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Rebooting the Blog and Site

We are creeping up on two years since the last time I touched the blog and page I mashed together after Talen's diagnosis. I needed to take a step back and catch my breath. It just turned out that it took me two years to collect myself after the manic burst of activity when the doctors broke the news to us.

I am going to port over the old posts from the original blog, but I'm not going to put too much effort into cleaning up the formatting. I'd like to hold on to the thought behind some of those first few posts, but most of them feel like they're from another time. They might as well be from a different person. I was talking to Lisa the other day, about something unrelated to any of this, and she said, "Things changed after Talen got diagnosed." This change, it permeates, but it's difficult to quantify. A lot of the literature and support groups will trot out the familiar stages of grief to provide a framework for coping with a disease like Duchenne's Muscular Dystrophy. It comes close, but there's a piece of the experience that it fails to capture.

When you lose a friend or family member, they are gone forever. Deny, bargain, rage, or cry as much as you like, eventually you have to come to terms with that loss. THIS thing, though, it is something different. The wound never heals, and right when you think you are done with it, something rips the scab away and the process starts all over.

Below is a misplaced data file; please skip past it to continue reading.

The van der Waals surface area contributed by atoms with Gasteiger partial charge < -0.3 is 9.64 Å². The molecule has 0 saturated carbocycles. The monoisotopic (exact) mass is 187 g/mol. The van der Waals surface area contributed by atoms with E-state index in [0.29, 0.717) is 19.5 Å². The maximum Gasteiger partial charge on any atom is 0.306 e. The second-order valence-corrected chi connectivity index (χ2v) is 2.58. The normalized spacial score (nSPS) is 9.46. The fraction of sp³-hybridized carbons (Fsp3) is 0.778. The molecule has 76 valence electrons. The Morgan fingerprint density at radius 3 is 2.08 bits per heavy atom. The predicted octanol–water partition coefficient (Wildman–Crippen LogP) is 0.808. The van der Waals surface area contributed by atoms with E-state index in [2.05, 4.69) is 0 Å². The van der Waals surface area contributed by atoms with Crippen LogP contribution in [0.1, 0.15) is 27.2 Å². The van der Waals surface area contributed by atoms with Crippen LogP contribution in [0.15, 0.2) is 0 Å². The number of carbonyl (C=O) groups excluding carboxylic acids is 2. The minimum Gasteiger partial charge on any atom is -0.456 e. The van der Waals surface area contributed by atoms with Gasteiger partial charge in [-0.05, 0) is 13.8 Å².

It isn't all bad, though. Like I said, when you lose a family member, they are gone. There ain't no coming back. This is the really real world. You know what I mean? Our little dude is still alive and kicking, and he might be a pain in the ass sometimes (like all kids) but I'm thankful that he's still with us.

All of this is to say, the experience has changed me. I can't say whether it's for better or worse, just that I'm different for it. When he was first diagnosed, I felt a compulsion to do something about it. It felt like I should be able to fix this. I haven't completely lost hope, but I am a little more cynical now than five years ago. I also realized that letting that hope run my life was turning to obsession, and the time I lose chasing phantom wetware projects and wading through PLoS articles was goe forever.

So all of this is to say that I have collected my thoughts, caught my breath, and I'm ready to make a second push. I am not certain what will come of the work I put in here, but even if it's just the therapy of going through the motions, I'm ok with it. People certainly have more useless hobbies than maintaining a blog about their family, genetics, rare diseases, or whatever this morphs into.

On the immediate roadmap for the site:

  • Port over the old blog posts
  • Review the old data gathered and decide whether or not to scrap it
  • Finish the script I started to scrape the clinical trials site - I'll probably get 75% done in python and start again in ruby - The preliminary work is done, just need to finish building the parser - There's an example posted here:

On the immediate roadmap for real life:

  • Finish cutting up that goddamn tree that fell in the front yard
  • Fix the pipe leaking under the house
  • Avoid the hospital
  • Go to Wrestlemania for Talen's Make-A-Wish (yay!)